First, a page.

The day Steve Jobs announces the release of yet another breakthrough mobile wireless gadget that everyone is going to own within a year, it seems reasonable to look at New York City’s wireless internet structure — or lack of it.
The new iPhone lets callers surf the net, access iTunes, and do other fun Internet stuff. In political terms, it may also be the gadget the pushes the issue of city- or region-wide access to wifi technology.
If my understanding is correct, the Apple iPhone will work wherever there’s cell phone reception, but it really designed to get up to full revs when it’s in wifi range.
The Economic Development Corporation is still conducting a feasibility study about whether or not to build a wifi system for the city, something that is already in place in Philadelphia, San Francisco and Albany.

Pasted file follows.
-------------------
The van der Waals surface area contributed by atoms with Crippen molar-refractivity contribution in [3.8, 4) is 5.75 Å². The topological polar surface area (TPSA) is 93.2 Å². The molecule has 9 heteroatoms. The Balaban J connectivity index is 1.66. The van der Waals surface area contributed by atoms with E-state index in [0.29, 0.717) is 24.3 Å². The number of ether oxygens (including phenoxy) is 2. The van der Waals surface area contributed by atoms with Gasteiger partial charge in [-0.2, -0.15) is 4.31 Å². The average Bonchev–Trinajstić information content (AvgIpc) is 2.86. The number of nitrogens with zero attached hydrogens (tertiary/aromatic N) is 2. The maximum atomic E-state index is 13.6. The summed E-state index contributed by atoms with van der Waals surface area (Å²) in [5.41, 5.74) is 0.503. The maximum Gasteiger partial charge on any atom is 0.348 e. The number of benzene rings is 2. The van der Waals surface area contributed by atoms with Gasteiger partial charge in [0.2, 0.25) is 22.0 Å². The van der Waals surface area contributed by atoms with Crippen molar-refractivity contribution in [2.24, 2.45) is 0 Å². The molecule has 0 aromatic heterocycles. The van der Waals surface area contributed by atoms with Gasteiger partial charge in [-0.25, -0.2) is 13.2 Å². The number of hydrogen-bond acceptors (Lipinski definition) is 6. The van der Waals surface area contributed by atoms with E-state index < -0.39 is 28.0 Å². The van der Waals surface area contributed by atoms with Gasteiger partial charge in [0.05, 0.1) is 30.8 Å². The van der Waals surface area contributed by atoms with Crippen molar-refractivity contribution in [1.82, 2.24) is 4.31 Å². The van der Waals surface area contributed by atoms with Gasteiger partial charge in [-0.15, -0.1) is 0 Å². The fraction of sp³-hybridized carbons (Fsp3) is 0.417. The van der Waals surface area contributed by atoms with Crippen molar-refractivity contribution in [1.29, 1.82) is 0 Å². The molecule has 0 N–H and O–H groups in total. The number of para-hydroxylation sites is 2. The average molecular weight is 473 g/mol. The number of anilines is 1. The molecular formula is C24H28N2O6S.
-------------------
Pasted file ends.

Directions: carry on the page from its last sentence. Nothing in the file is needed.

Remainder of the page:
New York City is currently moving to create a wifi system, but it would for use only by the fire and police department.
As internet activist Andrew Raisej likes to say, “We’re leading in Broadway, but not with broadband.”
In other net news, Hillary Clinton released a statement reaffirming her dedication to Net Neutrality.
In an aptly timed statement, she said, “It is clear that we must continue to build on the innovations brought forth by the Internet. This means ensuring more affordable broadband access and ensuring that there continues to be open, unimpaired and unencumbered Internet access for both its users and content providers.”
— Azi Paybarah